Of the brilliant group that wrote during the early and middle years of the last century, Alarcon, B£cquer, and Alas have here been selected. Valera, Pardo-Bazan, Caballero and a score of others also contributed tales of high merit. Many recent writers, and in particular the “Group of ’08,” have discussed in short-story form the changing social order, but the leaders of young Spain, Benavente and Blasco-Ibanez, Baroja and “Azorin,” have as a rule preferred the novel.
The Spaniards have not contributed very much to the development of the short story, though they have, over a period of nearly a thousand years, produced a multitude of readable and picturesque tales.
The Miracle of the Jew
Anonymous: 13th Century
The Chronicle of the Cid is a voluminous collection of adventures based upon the exploits of the celebrated Rodrigo Diaz de Bivar, who lived in the Tenth Century. Many ballads and several longer poems had made their appearance before the Chronicle was finally put together at the instigation of King Alfonso of Castile in the Thirteenth Century.
The episode of The Miracle of the Jew occurs toward the end of the book. It is a tale of wonder recounted for the glory of the warrior whose praises are celebrated throughout the entire work.
The present version is from the Chronicle of the Cid, translated by Robert Southey. There is no title in the original.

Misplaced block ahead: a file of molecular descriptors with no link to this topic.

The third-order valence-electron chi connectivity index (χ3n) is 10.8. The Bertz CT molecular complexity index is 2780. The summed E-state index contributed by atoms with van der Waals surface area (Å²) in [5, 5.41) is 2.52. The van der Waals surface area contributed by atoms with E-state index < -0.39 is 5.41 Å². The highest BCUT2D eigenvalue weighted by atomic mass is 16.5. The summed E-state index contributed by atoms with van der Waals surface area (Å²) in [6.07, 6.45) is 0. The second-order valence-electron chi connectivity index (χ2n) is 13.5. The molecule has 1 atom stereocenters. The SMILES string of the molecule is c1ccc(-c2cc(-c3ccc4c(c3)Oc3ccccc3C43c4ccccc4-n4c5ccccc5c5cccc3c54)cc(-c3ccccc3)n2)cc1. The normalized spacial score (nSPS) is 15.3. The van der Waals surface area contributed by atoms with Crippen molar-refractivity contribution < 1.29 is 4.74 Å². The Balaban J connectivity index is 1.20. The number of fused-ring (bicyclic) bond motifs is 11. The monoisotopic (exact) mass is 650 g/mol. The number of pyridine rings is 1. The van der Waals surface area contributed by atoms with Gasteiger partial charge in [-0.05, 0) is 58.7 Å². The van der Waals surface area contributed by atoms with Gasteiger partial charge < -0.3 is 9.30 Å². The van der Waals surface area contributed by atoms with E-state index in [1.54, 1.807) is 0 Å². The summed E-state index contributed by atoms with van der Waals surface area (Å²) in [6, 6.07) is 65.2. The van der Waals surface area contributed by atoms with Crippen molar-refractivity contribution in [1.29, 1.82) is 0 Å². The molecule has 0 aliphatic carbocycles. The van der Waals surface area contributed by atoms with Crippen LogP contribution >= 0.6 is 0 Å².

The Miracle of the Jew
Now Don Garcia Tellez the Abbot, and the trusty Gil Diaz, were wont every year to make a great festival on the day of the Cid’s departure, and on that anniversary they gave food and clothing to the poor, who came from all parts round about. And it came to pass when they made the seventh anniversary, that a great multitude assembled as they were wont to do, and many Moors and Jews came to see the strange manner of the Cid’s body.
And it was the custom of the Abbot Don Garcia Tellez, when they made that anniversary, to make a right noble sermon to the people: and because the multitude which had assembled was so great that the church could not hold them, they went out into the open place before the Monastery, and he preached unto them there. And while he was preaching there remained a Jew in the church, who stopped before the body of the Cid, looking at him to see how nobly he was there seated, having his countenance so fair and comely, and his long beard in such goodly order, and his sword Tizona in its scabbard in his left hand, and the strings of his mantle in his right, even in such manner as King Don Alfonso had left him, save only that the garments had been changed, it being now seven years since the body had remained there in that ivory chair.